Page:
Visiting Research Fellow
Under a CVC Visiting Research Fellowship, Professor Carol Payne will initiate a collaborative photo-based research project with Indigenous communities that revolves around the visual culture of climate change in the Arctic. This larger project will engage Indigenous photographers to re-envision expedition photography from the collection of the Scott Polar Research Institute (SPRI) Picture Library, which in turn will create a forum for Inuit Elders and youth to comment on climate change prompted by those trans-historical representations. During the two-week CVC fellowship residency, Payne will research the collection of 19th and early 20th-century Arctic expedition photography documents at the SPRI as well as other Cambridge collections . Importantly, the residency will enable her to meet with other researchers at Cambridge to develop the larger research project.
Dr. Michael Bravo, Professor of the History and Geography of Science, Fellow of Downing College, and Head of the Circumpolar History and Public Policy Research Group at the SPRI has agreed to act as a sponsor and collaborator for this proposed research. An historian of science, Dr. Bravo is an internationally recognized expert on Arctic science and colonialism, and the northern cultures of the Arctic. His research is decidedly interdisciplinary, ranging from close engagement with indigenous collaborative research through to the history of Arctic cosmologies. The research project proposed here complements the Arctic Environmental Humanities Workshop, which Dr. Bravo co-leads with Dr. Adriana Craciun of Boston University.
The SPRI, where Professor Payne will conduct the preliminary research, is a sub-department of the Department of Geography and houses significant research resources and collections through its Polar Library, Archives, Polar Museum, and Picture Library. Specifically she will study the Arctic expeditionary holdings of the SPRI Picture Library, a collection with thousands of photographs from the region dating as early as 1857. As a historian of photography and a former curator, examining photographic prints in person as material objects is crucial to Professor Payne’s practice. She will augment that intense study of visual and material culture with research in SPRI’s archive, library and museum and the Museum of Archaeology and Anthropology (MAA).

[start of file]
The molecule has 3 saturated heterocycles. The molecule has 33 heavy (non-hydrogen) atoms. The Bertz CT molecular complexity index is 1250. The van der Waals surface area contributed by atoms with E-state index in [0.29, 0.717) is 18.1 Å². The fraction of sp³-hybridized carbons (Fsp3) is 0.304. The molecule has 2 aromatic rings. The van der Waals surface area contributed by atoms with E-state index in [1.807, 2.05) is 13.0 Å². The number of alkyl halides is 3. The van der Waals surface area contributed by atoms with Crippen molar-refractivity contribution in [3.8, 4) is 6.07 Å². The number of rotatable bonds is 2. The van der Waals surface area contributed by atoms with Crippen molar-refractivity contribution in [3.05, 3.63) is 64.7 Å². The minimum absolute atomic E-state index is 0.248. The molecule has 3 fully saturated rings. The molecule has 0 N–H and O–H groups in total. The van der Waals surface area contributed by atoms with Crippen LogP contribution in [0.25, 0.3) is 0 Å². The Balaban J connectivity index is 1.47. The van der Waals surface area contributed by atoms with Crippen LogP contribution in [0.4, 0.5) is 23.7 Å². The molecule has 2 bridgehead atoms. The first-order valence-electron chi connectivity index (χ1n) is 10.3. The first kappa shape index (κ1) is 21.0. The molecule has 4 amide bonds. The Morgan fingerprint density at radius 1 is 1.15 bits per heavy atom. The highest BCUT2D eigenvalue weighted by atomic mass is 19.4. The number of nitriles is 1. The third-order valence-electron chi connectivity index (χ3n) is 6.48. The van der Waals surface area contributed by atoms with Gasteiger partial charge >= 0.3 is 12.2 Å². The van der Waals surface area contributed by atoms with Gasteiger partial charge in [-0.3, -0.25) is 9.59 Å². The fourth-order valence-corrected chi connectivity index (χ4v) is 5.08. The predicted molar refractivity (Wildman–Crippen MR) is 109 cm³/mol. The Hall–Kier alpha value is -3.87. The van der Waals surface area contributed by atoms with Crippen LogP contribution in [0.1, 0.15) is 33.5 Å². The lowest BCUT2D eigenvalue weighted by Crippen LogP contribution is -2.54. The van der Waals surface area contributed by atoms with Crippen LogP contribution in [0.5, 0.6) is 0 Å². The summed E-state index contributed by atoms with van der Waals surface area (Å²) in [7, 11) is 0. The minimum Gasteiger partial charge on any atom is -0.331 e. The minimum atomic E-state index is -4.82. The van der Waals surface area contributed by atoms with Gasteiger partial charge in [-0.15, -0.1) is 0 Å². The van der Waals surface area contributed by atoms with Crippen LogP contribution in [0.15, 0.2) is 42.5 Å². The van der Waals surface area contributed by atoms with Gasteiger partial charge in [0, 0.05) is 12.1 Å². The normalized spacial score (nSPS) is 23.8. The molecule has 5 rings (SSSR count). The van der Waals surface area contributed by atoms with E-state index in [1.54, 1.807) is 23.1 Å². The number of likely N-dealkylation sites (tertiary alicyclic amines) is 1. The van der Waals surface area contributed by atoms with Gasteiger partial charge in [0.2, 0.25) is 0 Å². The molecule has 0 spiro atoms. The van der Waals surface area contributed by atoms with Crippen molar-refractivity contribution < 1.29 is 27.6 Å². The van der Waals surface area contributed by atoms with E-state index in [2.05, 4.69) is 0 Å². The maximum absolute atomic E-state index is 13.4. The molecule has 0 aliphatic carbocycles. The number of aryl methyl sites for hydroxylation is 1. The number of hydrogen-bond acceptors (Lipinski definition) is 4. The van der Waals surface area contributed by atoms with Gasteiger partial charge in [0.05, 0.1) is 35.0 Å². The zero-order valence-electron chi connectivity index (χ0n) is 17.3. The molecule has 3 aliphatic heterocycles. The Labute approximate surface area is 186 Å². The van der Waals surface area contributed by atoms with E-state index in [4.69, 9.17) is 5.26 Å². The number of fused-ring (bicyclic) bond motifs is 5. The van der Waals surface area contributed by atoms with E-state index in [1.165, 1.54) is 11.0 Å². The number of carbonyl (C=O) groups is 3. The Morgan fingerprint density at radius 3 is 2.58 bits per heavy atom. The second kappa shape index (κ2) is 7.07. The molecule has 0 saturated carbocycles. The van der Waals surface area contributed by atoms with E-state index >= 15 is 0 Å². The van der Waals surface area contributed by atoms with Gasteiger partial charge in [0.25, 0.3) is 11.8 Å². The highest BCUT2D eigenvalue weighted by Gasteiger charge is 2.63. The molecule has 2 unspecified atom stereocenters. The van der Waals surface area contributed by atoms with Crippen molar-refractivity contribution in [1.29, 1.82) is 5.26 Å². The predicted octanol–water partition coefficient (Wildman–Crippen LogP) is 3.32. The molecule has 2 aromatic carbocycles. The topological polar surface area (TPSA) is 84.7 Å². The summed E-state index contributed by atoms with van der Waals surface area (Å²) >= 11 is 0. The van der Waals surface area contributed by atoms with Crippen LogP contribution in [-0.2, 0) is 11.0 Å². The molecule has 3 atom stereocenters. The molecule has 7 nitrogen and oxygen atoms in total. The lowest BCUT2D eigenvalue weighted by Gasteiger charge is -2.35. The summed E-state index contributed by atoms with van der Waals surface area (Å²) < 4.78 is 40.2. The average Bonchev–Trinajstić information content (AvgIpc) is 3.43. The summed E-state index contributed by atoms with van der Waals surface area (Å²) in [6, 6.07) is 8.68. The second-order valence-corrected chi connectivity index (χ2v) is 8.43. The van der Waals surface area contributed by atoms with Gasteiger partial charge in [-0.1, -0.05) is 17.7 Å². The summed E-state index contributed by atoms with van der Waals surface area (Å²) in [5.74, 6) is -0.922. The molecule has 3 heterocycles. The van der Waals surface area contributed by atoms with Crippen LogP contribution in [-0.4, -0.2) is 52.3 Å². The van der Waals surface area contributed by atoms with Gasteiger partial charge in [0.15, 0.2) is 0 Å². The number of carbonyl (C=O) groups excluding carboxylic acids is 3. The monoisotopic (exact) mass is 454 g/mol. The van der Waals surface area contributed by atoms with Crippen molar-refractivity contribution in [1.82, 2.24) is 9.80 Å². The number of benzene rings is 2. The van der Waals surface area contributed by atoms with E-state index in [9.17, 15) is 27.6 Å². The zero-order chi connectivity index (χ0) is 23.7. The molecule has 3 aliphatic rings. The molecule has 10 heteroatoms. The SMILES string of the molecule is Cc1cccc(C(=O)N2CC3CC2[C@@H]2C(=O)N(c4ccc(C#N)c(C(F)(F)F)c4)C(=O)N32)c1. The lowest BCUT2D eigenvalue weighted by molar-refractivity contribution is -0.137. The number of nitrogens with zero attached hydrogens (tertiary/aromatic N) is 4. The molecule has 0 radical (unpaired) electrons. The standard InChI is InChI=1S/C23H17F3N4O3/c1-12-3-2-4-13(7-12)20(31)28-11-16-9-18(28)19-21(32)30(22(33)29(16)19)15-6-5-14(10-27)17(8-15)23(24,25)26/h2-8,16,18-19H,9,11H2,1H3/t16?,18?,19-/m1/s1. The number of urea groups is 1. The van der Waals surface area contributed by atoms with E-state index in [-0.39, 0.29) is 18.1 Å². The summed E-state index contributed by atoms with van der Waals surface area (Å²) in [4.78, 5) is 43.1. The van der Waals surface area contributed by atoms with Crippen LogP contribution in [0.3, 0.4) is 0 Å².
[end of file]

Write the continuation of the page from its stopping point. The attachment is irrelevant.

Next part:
The larger research project will include work with Indigenous curators, photographers, and communities who will re-envision selected photographs from the SPRI Picture Library. In turn, those historic and contemporary photographs will be used as the bases for conversations among Indigenous communities about climate change in the Arctic, one of the most dramatically impacted regions. This visual and oral/textual account will be presented as a collaboratively curated exhibition and co-edited publication.
The two-week residency of the CVC fellowship will mark an initial stage of this research. During the residency, Professor Payne will undertake archival research and to begin the planning process. First, she will review expedition photographs from the SPRI Picture Gallery and conduct research at the SPRI about specific expeditions. She will also explore the MAA’s Ethel Lindgren expeditionary fieldwork collection.
There are three core principles underscoring this larger project: first, a commitment to researching museum and archival holdings collaboratively with the communities they represent; secondly, a recognition of photography as a key form of modern colonial contact in the Arctic; and, thirdly, the critical impact of climate change in Arctic regions. In the first, this research reflects broader global efforts in which Indigenous groups reactivate the colonial photographic archive from Indigenous subject positions often with the participation of non-Indigenous collaborators (Evans and Glass 2014; Geismar and Herle 2010; Lonetree 2019; Lydon 2014; Payne et al 2022; Peers and Brown 2006; Thomas 2014; Tsinhnahjinnie 2002). Secondly, it draws on a large body of literature revealing the camera as a ubiquitous tool of colonial encounter in Arctic regions, used extensively by explorers, geographers, geologists, ethnographers, missionaries, and colonial government officials, as well as Indigenous peoples (Condon 1989; Geller 2004; King and Lidchi 1998; Langford 2015, 2016; Payne 2021, 2022; Pitseolak and Eber 1993; Sangster 2016; Stern 1998; Tippett 1995). In the third principle, the research recognizes the role of circumpolar Indigenous peoples as leaders in climate action (Watt-Cloutier 2015; Apporta, Bravo, and Fraser 2010; Bravo 2019).